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The Dolemite Is My Name actor sees a line between Blaxploitation star Rudy Ray Moore, Eddie Murphy and his own sketch comedy with Jordan Peele
Keegan-Michael Key is gushing about Eddie Murphy.
“He’s my hero,” says the Key & Peele star in a conversation illustrating all the ways Murphy inspired his own work. Key shares the screen with his hero for the first time in Dolemite Is My Name.
Murphy makes a dazzling return to the screen in the Netflix biopic as Rudy Ray Moore, the Chitlin’ Circuit singer, shake dancer and comic turned Blaxploitation pioneer who fought to put his influential stage persona Dolemite on the screen.
Key plays Dolemite screenwriter Jerry Jones. I’m interviewing him a day before his movie’s premiere at the Toronto International Film Festival. His booming voice fills the a large empty conference room at the Shangri-La hotel as he enthuses not just about Murphy but all the comic talent amassed to tell Moore’s story. Dolemite Is My Name also stars Craig Robinson and Mike Epps, and features a cameos from fellow comic Chris Rock and rappers Snoop Dogg and T.I.
All would have been inspired, in one way or another, by Moore. Key jumps at the opportunity to connect the dots between Moore, Murphy and Key & Peele, with a few other legends in between.
So here goes: an oral history from Keegan-Michael Key.
“Rudy Ray Moore started his career as both a singer and a shake dancer. He performed on the Chitlin’ Circuit [venues across the United States that catered to Black audiences during the Jim Crow era]. He hung out with tramps who would tell the legends of this character named Dolemite. He’s a mythical character. He’d say, ‘I’ll eat steel and shit nails. I came out my mamma’s womb full grown.’ Rudy adopted that character in his act.
“Rudy made party albums or stag albums. People would have drinks in their home and listen to the albums. He worked blue, adult material. Eddie [Murphy] is definitely influenced by Rudy in that way. It’s blue. It’s the opposite of [Bill] Cosby. It’s way, way, way dirtier. It’s for adults. It’s hypersexual.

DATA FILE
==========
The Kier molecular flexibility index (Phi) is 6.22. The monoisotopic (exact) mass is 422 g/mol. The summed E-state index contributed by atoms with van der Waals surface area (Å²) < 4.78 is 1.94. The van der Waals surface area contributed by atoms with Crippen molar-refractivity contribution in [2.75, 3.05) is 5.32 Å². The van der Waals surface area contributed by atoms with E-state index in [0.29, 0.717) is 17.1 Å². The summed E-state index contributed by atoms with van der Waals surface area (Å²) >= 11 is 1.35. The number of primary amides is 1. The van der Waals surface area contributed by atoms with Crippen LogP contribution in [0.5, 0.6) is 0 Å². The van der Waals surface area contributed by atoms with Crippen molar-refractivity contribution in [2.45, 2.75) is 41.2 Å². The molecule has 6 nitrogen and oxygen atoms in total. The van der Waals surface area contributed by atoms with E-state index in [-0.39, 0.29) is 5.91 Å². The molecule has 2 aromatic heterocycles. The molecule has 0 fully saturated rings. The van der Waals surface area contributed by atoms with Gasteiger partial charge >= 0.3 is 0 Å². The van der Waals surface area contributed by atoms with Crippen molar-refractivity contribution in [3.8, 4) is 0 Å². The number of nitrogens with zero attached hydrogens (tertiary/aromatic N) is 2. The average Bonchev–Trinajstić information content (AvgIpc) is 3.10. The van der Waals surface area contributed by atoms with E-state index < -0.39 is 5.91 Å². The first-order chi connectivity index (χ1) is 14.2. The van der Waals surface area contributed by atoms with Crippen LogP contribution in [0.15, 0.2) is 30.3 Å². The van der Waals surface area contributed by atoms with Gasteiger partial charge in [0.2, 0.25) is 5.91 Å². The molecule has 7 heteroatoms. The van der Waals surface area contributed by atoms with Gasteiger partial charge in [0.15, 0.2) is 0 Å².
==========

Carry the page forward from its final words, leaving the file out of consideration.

“Rudy’s influence was not only in the subject matter but also how he delivered the comedy. He would do these poems: the most famous is the character of Dolemite telling the story of the Signifying Monkey.
“He was rhyming poetry with illicit content. That’s why he was considered the Godfather of Rap. Snoop Dogg definitely looks at him as a hero. As young people, Snoop, Ice Cube, almost everybody in NWA had a steady, healthy diet of Dolemite through their parents.”
“Rudy is a contemporary of Richard Pryor. They did very similar things. -Pryor is the guy who popularized the template of ‘white people do this and Black people do that.’ Hundreds of comics did that after him.
In his stand-up Eddie was telling us stories about his life – his point of view, how he sees the world, his history and how the people around him were raised. A lot of that he got from Pryor.”
“Eddie Murphy to this day is arguably one of the greatest commercial comedy successes of all time. Eddie keeps things illicit while being as popular and widespread as Cosby.
He had a great love for the classics, like Jerry Lewis and Dick Gregory. He could do it all: sketch, improv, stand-up, acting. He was unbelievable. He made everything possible for an African-American comic.
I remember when we first started writing Key & Peele, there was one sketch that was written like White Like Me [Eddie Murphy’s famous whiteface SNL skit]. We never made it past the script stage, but it was about two Black guys who were undercover spies. They infiltrate the Ku Klux Klan. They’re using the N-word to mix in and one of them is like, ‘uh oh.’ That’s clearly influenced by White Like Me.
If you were to ask Eddie, everything for him is the pursuit of getting what I call a guffaw. It’s not, ‘Hmmm, oh that was very clever.’ I want crying… I’m laughing so hard.”
“Chris Rock is using comedy as a social platform. You would consider Eddie Murphy, Richard Pryor and Dick Gregory [a comic and activist] his predecessors. He thinks: how can I keep the raunchiness but add social commentary to it? How do you keep people laughing and keep it elevated so that it enters part of the zeitgeist? You want it to be pervasive in regard to social conversations but you still want people laughing out loud. That challenged people like me, Jordan Peele and Dave Chappelle. That was always our big thing.”